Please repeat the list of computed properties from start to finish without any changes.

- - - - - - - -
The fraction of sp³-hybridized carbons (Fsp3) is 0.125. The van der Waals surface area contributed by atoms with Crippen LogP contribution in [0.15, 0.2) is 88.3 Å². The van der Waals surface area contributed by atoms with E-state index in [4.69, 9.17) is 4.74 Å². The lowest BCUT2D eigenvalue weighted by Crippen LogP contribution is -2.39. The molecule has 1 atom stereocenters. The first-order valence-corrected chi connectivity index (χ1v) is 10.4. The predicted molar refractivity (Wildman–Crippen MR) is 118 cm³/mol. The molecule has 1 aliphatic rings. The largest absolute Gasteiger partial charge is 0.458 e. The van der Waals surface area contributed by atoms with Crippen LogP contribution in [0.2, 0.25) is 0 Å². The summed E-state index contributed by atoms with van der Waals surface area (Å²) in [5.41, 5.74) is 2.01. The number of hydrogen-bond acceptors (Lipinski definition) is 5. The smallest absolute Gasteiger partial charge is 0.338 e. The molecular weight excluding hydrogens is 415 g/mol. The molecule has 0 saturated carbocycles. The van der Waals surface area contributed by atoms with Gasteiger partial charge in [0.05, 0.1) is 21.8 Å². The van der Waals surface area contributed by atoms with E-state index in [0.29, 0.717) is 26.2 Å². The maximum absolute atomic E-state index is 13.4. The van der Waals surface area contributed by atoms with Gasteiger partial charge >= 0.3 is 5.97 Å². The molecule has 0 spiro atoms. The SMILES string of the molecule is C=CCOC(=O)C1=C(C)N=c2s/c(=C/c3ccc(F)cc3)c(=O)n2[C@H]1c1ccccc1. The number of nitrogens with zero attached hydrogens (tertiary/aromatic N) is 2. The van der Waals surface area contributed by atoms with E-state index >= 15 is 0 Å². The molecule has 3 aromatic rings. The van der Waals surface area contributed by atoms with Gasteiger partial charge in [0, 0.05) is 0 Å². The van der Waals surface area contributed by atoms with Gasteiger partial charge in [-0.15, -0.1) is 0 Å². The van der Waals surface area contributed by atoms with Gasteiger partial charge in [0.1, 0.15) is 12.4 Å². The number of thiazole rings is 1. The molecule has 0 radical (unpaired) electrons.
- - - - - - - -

The fraction of sp³-hybridized carbons (Fsp3) is 0.125. The van der Waals surface area contributed by atoms with Crippen LogP contribution in [0.15, 0.2) is 88.3 Å². The van der Waals surface area contributed by atoms with E-state index in [4.69, 9.17) is 4.74 Å². The lowest BCUT2D eigenvalue weighted by Crippen LogP contribution is -2.39. The molecule has 1 atom stereocenters. The first-order valence-corrected chi connectivity index (χ1v) is 10.4. The predicted molar refractivity (Wildman–Crippen MR) is 118 cm³/mol. The molecule has 1 aliphatic rings. The largest absolute Gasteiger partial charge is 0.458 e. The van der Waals surface area contributed by atoms with Crippen LogP contribution in [0.2, 0.25) is 0 Å². The summed E-state index contributed by atoms with van der Waals surface area (Å²) in [5.41, 5.74) is 2.01. The number of hydrogen-bond acceptors (Lipinski definition) is 5. The smallest absolute Gasteiger partial charge is 0.338 e. The molecular weight excluding hydrogens is 415 g/mol. The molecule has 0 saturated carbocycles. The van der Waals surface area contributed by atoms with Gasteiger partial charge in [0.05, 0.1) is 21.8 Å². The van der Waals surface area contributed by atoms with E-state index in [0.29, 0.717) is 26.2 Å². The maximum absolute atomic E-state index is 13.4. The van der Waals surface area contributed by atoms with Gasteiger partial charge >= 0.3 is 5.97 Å². The molecule has 0 spiro atoms. The SMILES string of the molecule is C=CCOC(=O)C1=C(C)N=c2s/c(=C/c3ccc(F)cc3)c(=O)n2[C@H]1c1ccccc1. The number of nitrogens with zero attached hydrogens (tertiary/aromatic N) is 2. The van der Waals surface area contributed by atoms with E-state index >= 15 is 0 Å². The molecule has 3 aromatic rings. The van der Waals surface area contributed by atoms with Gasteiger partial charge in [0, 0.05) is 0 Å². The van der Waals surface area contributed by atoms with Gasteiger partial charge in [-0.15, -0.1) is 0 Å². The van der Waals surface area contributed by atoms with Gasteiger partial charge in [0.1, 0.15) is 12.4 Å². The number of thiazole rings is 1. The molecule has 0 radical (unpaired) electrons.